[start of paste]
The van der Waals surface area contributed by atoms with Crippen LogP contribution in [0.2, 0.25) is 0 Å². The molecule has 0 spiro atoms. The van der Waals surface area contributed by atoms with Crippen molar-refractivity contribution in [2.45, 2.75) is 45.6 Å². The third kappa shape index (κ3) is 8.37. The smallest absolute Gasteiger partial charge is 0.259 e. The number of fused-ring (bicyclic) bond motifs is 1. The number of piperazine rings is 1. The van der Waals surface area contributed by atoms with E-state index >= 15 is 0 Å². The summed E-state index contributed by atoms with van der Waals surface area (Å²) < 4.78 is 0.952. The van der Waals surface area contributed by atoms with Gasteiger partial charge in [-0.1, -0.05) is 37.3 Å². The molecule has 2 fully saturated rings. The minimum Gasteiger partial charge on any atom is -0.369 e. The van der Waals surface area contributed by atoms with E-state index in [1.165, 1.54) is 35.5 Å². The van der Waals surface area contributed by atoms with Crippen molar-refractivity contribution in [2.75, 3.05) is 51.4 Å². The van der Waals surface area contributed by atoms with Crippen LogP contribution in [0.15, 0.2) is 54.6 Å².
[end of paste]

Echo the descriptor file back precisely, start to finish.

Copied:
The van der Waals surface area contributed by atoms with Crippen LogP contribution in [0.2, 0.25) is 0 Å². The molecule has 0 spiro atoms. The van der Waals surface area contributed by atoms with Crippen molar-refractivity contribution in [2.45, 2.75) is 45.6 Å². The third kappa shape index (κ3) is 8.37. The smallest absolute Gasteiger partial charge is 0.259 e. The number of fused-ring (bicyclic) bond motifs is 1. The number of piperazine rings is 1. The van der Waals surface area contributed by atoms with E-state index >= 15 is 0 Å². The summed E-state index contributed by atoms with van der Waals surface area (Å²) < 4.78 is 0.952. The van der Waals surface area contributed by atoms with Gasteiger partial charge in [-0.1, -0.05) is 37.3 Å². The molecule has 2 fully saturated rings. The minimum Gasteiger partial charge on any atom is -0.369 e. The van der Waals surface area contributed by atoms with E-state index in [1.165, 1.54) is 35.5 Å². The van der Waals surface area contributed by atoms with Crippen molar-refractivity contribution in [2.75, 3.05) is 51.4 Å². The van der Waals surface area contributed by atoms with Crippen LogP contribution in [0.15, 0.2) is 54.6 Å².